|A service car|
Mum immediately tied a rope from tree to tree beside the track for the laundry . While we children played and dirtied clothes , Mum would wash them out in the handbasin with water she hauled from the lake in a bucket . We only had one change of clothes so that meant five days of hand laundry .
Since there was no yard in which to play outside , most activity took place inside the service car . This was a cramped space with only a small aisle down the middle to navigate . On one side of the aisle were four bunks (beds) . On the other : a wash stand , a cupboard , a table and two chairs , an icebox and a stove .
When Mum was washing up or cooking , the children sat on the bunks so she could have the aisle unimpeded . Before we had left Mattawa , Mum had bought us each a pencil , a notebook , crayons and a colouring book . It was a special surprise for us when she presented them on our first day . She had picked out a toy car for my little brother,as well, which he pushed along the floor up and down the aisle , complete with all appropriate sound effects . Mum was agile , and hopped over him as necessary .
The only time we left the car during the day was to use the outhouse set beside the track ... or to run a bit back and forth alongside the service car , between the bush and the siding . The land fell away into the lake which we could just get a glimpse of between the trees . Since the siding was beside the main track line , it was a dangerous area for small children . The door faced the bush and we had to remain on that side of the service car .
In the evenings after Dad had finished work , and supper was done , we tried to go blueberry picking a few times . We headed outside , each with a CPR mug in hand , hopeful to pick a treat for ourselves along the track . Dad lead us along the rails but we didn't get far . We were driven back by mosquitoes that were just coming out for their supper . After a short exposure to blood donation , we retreated to the service car- our refuge . Staying inside for quiet evenings was best . I don't recall anyone whining or complaining too much , given the alternative .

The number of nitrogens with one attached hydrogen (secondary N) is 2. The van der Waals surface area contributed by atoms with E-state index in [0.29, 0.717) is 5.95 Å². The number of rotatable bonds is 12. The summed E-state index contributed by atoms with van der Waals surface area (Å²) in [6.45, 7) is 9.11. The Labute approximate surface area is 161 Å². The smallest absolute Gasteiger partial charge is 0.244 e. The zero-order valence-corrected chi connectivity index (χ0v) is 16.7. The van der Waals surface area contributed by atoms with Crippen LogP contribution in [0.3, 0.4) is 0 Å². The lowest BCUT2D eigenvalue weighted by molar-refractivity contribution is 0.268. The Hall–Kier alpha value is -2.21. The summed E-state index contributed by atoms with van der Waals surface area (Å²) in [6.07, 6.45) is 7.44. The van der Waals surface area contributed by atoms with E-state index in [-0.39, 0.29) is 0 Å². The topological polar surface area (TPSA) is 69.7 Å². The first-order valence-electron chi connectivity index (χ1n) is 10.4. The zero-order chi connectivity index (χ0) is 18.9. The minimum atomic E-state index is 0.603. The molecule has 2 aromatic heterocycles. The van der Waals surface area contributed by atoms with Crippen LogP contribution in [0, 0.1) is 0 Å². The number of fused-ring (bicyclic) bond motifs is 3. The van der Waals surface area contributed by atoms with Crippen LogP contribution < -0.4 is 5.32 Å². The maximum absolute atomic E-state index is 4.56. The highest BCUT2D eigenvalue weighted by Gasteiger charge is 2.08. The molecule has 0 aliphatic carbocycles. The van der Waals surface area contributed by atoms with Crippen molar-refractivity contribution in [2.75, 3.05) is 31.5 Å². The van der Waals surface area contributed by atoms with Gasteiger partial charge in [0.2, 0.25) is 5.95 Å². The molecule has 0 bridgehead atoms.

I do recall ,vividly, one exciting moment from that holiday that almost cancelled all other memories for me . Mum had washed the sheets that we used that week on the last day of our stay . She wanted to make sure Dad was set for the following week of work . Normally , he would have hauled these home for washing on his days off . Mum decided she could manage the chore and keep the weekend free of some laundry .
She placed the wet sheets on the table by the door where Sis was drawing in her notebook . Then Mum climbed down the access ladder to the ground outside . The doorway was about four feet from the ground . Then she called for Sis to pass one sheet to her so that she could hang it on the line to dry . Sis gathered a wet sheet in a bundle and brought it to Mum's waiting hands .
Suddenly , Sis was flying through the air and promptly landed on her rear in the bush- surprised but unhurt . She had forgotten to put down her pencil . The hand holding it was wrapped up in the bundle . When Mum whipped the sheet out of her hands , she was taken with it . We all laughed..."It was like a scene from a Buster Keaton silent movie " she told Dad later . Everyone had a good chuckle over this story . Thoughts of it filled my head as we drifted to sleep on the last night of our Biscotasing holiday 1958 .